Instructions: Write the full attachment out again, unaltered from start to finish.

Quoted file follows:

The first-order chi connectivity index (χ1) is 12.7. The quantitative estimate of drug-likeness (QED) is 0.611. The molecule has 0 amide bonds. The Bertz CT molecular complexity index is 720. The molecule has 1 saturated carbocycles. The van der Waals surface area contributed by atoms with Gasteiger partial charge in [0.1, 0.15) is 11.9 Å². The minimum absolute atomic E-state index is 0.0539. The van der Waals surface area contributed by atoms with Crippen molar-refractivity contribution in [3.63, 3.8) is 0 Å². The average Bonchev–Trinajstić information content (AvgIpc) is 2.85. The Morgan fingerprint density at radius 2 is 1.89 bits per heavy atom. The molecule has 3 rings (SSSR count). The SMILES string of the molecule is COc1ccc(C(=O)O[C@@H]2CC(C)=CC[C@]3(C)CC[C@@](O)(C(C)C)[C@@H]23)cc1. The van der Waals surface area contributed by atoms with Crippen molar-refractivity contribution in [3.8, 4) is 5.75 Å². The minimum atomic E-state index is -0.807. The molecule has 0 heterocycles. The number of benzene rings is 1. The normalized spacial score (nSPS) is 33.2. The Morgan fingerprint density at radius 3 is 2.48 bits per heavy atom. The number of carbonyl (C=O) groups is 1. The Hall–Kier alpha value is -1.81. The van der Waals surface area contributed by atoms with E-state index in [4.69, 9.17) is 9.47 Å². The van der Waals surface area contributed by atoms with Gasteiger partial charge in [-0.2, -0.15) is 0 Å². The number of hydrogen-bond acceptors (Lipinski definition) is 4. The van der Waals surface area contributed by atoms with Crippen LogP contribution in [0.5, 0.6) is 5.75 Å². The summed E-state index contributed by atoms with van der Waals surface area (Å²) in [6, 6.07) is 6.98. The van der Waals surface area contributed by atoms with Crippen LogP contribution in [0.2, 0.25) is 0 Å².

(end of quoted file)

The first-order chi connectivity index (χ1) is 12.7. The quantitative estimate of drug-likeness (QED) is 0.611. The molecule has 0 amide bonds. The Bertz CT molecular complexity index is 720. The molecule has 1 saturated carbocycles. The van der Waals surface area contributed by atoms with Gasteiger partial charge in [0.1, 0.15) is 11.9 Å². The minimum absolute atomic E-state index is 0.0539. The van der Waals surface area contributed by atoms with Crippen molar-refractivity contribution in [3.63, 3.8) is 0 Å². The average Bonchev–Trinajstić information content (AvgIpc) is 2.85. The Morgan fingerprint density at radius 2 is 1.89 bits per heavy atom. The molecule has 3 rings (SSSR count). The SMILES string of the molecule is COc1ccc(C(=O)O[C@@H]2CC(C)=CC[C@]3(C)CC[C@@](O)(C(C)C)[C@@H]23)cc1. The van der Waals surface area contributed by atoms with Crippen molar-refractivity contribution in [3.8, 4) is 5.75 Å². The minimum atomic E-state index is -0.807. The molecule has 0 heterocycles. The number of benzene rings is 1. The normalized spacial score (nSPS) is 33.2. The Morgan fingerprint density at radius 3 is 2.48 bits per heavy atom. The number of carbonyl (C=O) groups is 1. The Hall–Kier alpha value is -1.81. The van der Waals surface area contributed by atoms with E-state index in [4.69, 9.17) is 9.47 Å². The van der Waals surface area contributed by atoms with Gasteiger partial charge in [-0.2, -0.15) is 0 Å². The number of hydrogen-bond acceptors (Lipinski definition) is 4. The van der Waals surface area contributed by atoms with Crippen LogP contribution in [0.5, 0.6) is 5.75 Å². The summed E-state index contributed by atoms with van der Waals surface area (Å²) in [6, 6.07) is 6.98. The van der Waals surface area contributed by atoms with Crippen LogP contribution in [0.2, 0.25) is 0 Å².